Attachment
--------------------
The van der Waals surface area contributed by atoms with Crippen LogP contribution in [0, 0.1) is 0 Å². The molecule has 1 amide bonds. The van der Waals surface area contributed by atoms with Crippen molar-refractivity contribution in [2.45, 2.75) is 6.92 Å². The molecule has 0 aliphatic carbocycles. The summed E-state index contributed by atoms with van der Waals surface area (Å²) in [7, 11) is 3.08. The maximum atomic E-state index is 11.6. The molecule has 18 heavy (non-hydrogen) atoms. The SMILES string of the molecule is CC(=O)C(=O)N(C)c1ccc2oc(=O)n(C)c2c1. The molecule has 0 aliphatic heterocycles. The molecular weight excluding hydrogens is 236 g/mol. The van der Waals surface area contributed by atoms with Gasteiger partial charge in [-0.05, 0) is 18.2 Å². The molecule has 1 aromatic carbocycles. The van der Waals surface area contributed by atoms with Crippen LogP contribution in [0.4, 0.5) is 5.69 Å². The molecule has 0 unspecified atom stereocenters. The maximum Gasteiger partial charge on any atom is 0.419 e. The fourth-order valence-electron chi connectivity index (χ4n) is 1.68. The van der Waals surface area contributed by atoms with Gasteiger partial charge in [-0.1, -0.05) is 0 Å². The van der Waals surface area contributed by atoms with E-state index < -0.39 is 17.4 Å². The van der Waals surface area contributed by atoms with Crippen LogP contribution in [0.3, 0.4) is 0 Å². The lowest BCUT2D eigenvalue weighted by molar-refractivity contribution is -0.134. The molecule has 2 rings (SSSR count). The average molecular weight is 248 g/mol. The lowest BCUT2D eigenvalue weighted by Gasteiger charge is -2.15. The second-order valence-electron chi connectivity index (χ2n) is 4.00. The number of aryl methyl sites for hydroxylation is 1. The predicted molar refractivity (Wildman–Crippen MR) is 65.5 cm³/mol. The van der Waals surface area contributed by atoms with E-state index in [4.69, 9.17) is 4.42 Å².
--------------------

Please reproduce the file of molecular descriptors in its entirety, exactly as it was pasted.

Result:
The van der Waals surface area contributed by atoms with Crippen LogP contribution in [0, 0.1) is 0 Å². The molecule has 1 amide bonds. The van der Waals surface area contributed by atoms with Crippen molar-refractivity contribution in [2.45, 2.75) is 6.92 Å². The molecule has 0 aliphatic carbocycles. The summed E-state index contributed by atoms with van der Waals surface area (Å²) in [7, 11) is 3.08. The maximum atomic E-state index is 11.6. The molecule has 18 heavy (non-hydrogen) atoms. The SMILES string of the molecule is CC(=O)C(=O)N(C)c1ccc2oc(=O)n(C)c2c1. The molecule has 0 aliphatic heterocycles. The molecular weight excluding hydrogens is 236 g/mol. The van der Waals surface area contributed by atoms with Gasteiger partial charge in [-0.05, 0) is 18.2 Å². The molecule has 1 aromatic carbocycles. The van der Waals surface area contributed by atoms with Crippen LogP contribution in [0.4, 0.5) is 5.69 Å². The molecule has 0 unspecified atom stereocenters. The maximum Gasteiger partial charge on any atom is 0.419 e. The fourth-order valence-electron chi connectivity index (χ4n) is 1.68. The van der Waals surface area contributed by atoms with Gasteiger partial charge in [-0.1, -0.05) is 0 Å². The van der Waals surface area contributed by atoms with E-state index < -0.39 is 17.4 Å². The van der Waals surface area contributed by atoms with Crippen LogP contribution in [0.3, 0.4) is 0 Å². The lowest BCUT2D eigenvalue weighted by molar-refractivity contribution is -0.134. The molecule has 2 rings (SSSR count). The average molecular weight is 248 g/mol. The lowest BCUT2D eigenvalue weighted by Gasteiger charge is -2.15. The second-order valence-electron chi connectivity index (χ2n) is 4.00. The number of aryl methyl sites for hydroxylation is 1. The predicted molar refractivity (Wildman–Crippen MR) is 65.5 cm³/mol. The van der Waals surface area contributed by atoms with E-state index in [4.69, 9.17) is 4.42 Å².